This week, global brewer AB InBev announced two major initiatives helping it advance toward its 2025 Sustainability Goals in different parts of the world.
From spent grain to saved grain
The brewing industry produces tons of grain residues annually. AB InBev is fighting this waste by giving these spent grains a second life and making beer by-products suitable for consumption. The sustainable technology was developed in AB InBev’s Global Innovation and Technology Center (GITeC) in Leuven. The possible applications are worldwide and endless, and help advance the brewer's new Global Sustainability Goals 2025 announced by AB InBev in mid-march.
“While we have tons of non-used, nutrient-rich spent grains in our breweries, 9 billion people on the planet by 2050 will dramatically increase the global food demand. We at AB InBev wanted to match those insights,” says Jorge Gil-Martinez, biochemical specialist and actual “inventor” of the technology at GITeC. “This technology has the potential to save hundreds of thousands of proteins and fibers and to unlock their nutritional value as food for people. These plant-based circular economy nutrients are much more sustainable than traditional sources like animals, potentially representing up to 75 percent reduction in CO2 emissions.”
During the brewing process, sugars from barley are removed, resulting in spent grains containing high amounts of proteins and fibers.
The continued evolution of circularity
Hear about the latest progress in advancing a global circular economy from practitioners and experts in a variety of industries — at SB'20 Long Beach.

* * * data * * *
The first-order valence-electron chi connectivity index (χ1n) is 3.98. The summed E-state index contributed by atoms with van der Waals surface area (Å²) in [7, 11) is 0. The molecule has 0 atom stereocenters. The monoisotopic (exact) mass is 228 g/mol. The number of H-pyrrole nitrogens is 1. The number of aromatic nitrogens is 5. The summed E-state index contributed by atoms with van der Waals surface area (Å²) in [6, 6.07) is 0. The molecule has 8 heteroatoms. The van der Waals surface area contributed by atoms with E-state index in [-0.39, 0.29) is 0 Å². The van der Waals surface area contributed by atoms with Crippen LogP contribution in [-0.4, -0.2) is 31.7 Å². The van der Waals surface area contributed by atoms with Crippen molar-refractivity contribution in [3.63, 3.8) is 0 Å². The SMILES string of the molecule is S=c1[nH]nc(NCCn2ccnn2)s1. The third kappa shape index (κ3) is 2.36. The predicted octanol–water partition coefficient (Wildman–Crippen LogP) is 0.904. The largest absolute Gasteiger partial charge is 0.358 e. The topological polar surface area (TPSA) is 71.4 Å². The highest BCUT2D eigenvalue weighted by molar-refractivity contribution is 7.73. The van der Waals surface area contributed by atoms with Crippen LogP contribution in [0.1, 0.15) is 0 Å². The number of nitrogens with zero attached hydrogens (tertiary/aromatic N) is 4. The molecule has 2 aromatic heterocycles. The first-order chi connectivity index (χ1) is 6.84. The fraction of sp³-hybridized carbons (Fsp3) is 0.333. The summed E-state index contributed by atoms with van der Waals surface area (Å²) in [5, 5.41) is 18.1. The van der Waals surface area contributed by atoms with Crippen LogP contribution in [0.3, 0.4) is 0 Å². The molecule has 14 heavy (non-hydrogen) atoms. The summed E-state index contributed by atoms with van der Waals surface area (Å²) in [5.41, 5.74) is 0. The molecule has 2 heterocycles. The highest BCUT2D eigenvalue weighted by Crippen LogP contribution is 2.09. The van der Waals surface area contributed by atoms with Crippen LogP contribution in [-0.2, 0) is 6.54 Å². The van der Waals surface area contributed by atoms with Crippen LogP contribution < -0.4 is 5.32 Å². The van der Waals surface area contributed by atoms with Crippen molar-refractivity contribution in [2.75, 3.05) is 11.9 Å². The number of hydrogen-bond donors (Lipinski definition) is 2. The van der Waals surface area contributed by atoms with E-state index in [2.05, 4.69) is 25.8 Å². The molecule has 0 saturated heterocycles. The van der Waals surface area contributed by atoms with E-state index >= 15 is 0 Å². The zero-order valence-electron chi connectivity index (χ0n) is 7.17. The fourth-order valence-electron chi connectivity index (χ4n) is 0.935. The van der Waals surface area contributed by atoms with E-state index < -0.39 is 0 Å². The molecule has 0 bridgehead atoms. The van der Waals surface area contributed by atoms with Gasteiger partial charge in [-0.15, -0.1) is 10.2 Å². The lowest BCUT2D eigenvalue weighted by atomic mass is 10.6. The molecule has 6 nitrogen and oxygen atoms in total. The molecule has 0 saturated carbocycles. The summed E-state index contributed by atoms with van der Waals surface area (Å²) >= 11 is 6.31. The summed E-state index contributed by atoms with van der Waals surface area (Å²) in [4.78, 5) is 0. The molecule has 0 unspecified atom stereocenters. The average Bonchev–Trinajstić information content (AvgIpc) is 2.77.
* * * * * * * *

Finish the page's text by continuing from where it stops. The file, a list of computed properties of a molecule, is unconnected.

“Traditionally, the spent grains from the brewing process go to cattle farmers to feed the animals. The rest grain is dumped. However, this is not the most sustainable use of the nutritional values and on a global scale this amounts to a huge waste,” Gil-Martinez says. “We wanted to make these high-nutritional grain residues suitable for sustainable human consumption. Conceptually, it sounds easy, but we were facing many technological challenges.
“First of all, spent grains are perishable, and soon after production not suitable for food making. We developed an unique fermentation process to convert them into stable food ingredients,” he explained. “Secondly, the nutritional value from plant ingredients is somehow ‘locked,’ and we developed specific innovative technology to release it. And of course, we had to connect and scale up all these technologies. Our team in GITEC found an answer to these three challenges.”
Innovation only happens when R&D efforts are translated into successful commercial opportunities. The initial research started several years ago and was followed by extensive trials through multiple collaborations. The first concrete application of this technology is a fiber and protein shake called Canvas — a sustainable, plant-based barley beverage designed to support a health-conscious lifestyle; the company launched in 2017 with backing from ZxVentures, the disruptive growth organization of AB InBev. Canvas’ fiber + protein shakes made from saved grain come in five different flavors: Original, Cocoa, Latte, Matcha and Turmeric Chai. A limited amount of this drink is already for sale in the United States as a pilot project.
“The Canvas team made huge efforts to combine the saved grains with the right natural ingredients to create a tasteful beverage,” Gil-Martinez says.